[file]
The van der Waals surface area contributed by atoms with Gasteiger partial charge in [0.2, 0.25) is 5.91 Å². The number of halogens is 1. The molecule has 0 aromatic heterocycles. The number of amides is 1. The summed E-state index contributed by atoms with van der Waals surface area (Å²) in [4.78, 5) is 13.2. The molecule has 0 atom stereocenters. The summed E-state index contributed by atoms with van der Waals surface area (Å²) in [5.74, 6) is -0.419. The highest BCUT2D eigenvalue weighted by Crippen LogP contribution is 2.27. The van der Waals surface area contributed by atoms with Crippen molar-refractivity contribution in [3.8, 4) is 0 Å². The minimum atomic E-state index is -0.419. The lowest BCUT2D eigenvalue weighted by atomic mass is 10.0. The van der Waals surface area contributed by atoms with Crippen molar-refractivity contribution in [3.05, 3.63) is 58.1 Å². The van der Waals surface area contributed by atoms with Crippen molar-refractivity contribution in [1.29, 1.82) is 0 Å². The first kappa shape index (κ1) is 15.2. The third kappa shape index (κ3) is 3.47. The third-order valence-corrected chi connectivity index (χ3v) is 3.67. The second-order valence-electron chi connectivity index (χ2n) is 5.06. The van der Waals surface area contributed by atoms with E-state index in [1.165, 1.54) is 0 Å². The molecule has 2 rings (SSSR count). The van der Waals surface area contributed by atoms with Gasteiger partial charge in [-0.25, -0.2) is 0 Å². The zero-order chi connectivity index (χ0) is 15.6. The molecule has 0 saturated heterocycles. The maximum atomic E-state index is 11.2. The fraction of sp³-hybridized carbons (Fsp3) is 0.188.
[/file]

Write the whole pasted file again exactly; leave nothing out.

The van der Waals surface area contributed by atoms with Gasteiger partial charge in [0.2, 0.25) is 5.91 Å². The number of halogens is 1. The molecule has 0 aromatic heterocycles. The number of amides is 1. The summed E-state index contributed by atoms with van der Waals surface area (Å²) in [4.78, 5) is 13.2. The molecule has 0 atom stereocenters. The summed E-state index contributed by atoms with van der Waals surface area (Å²) in [5.74, 6) is -0.419. The highest BCUT2D eigenvalue weighted by Crippen LogP contribution is 2.27. The van der Waals surface area contributed by atoms with Crippen molar-refractivity contribution in [3.8, 4) is 0 Å². The minimum atomic E-state index is -0.419. The lowest BCUT2D eigenvalue weighted by atomic mass is 10.0. The van der Waals surface area contributed by atoms with Crippen molar-refractivity contribution in [3.05, 3.63) is 58.1 Å². The van der Waals surface area contributed by atoms with Crippen molar-refractivity contribution in [1.29, 1.82) is 0 Å². The first kappa shape index (κ1) is 15.2. The third kappa shape index (κ3) is 3.47. The third-order valence-corrected chi connectivity index (χ3v) is 3.67. The second-order valence-electron chi connectivity index (χ2n) is 5.06. The van der Waals surface area contributed by atoms with E-state index in [1.165, 1.54) is 0 Å². The molecule has 2 rings (SSSR count). The van der Waals surface area contributed by atoms with Gasteiger partial charge in [-0.25, -0.2) is 0 Å². The zero-order chi connectivity index (χ0) is 15.6. The molecule has 0 saturated heterocycles. The maximum atomic E-state index is 11.2. The fraction of sp³-hybridized carbons (Fsp3) is 0.188.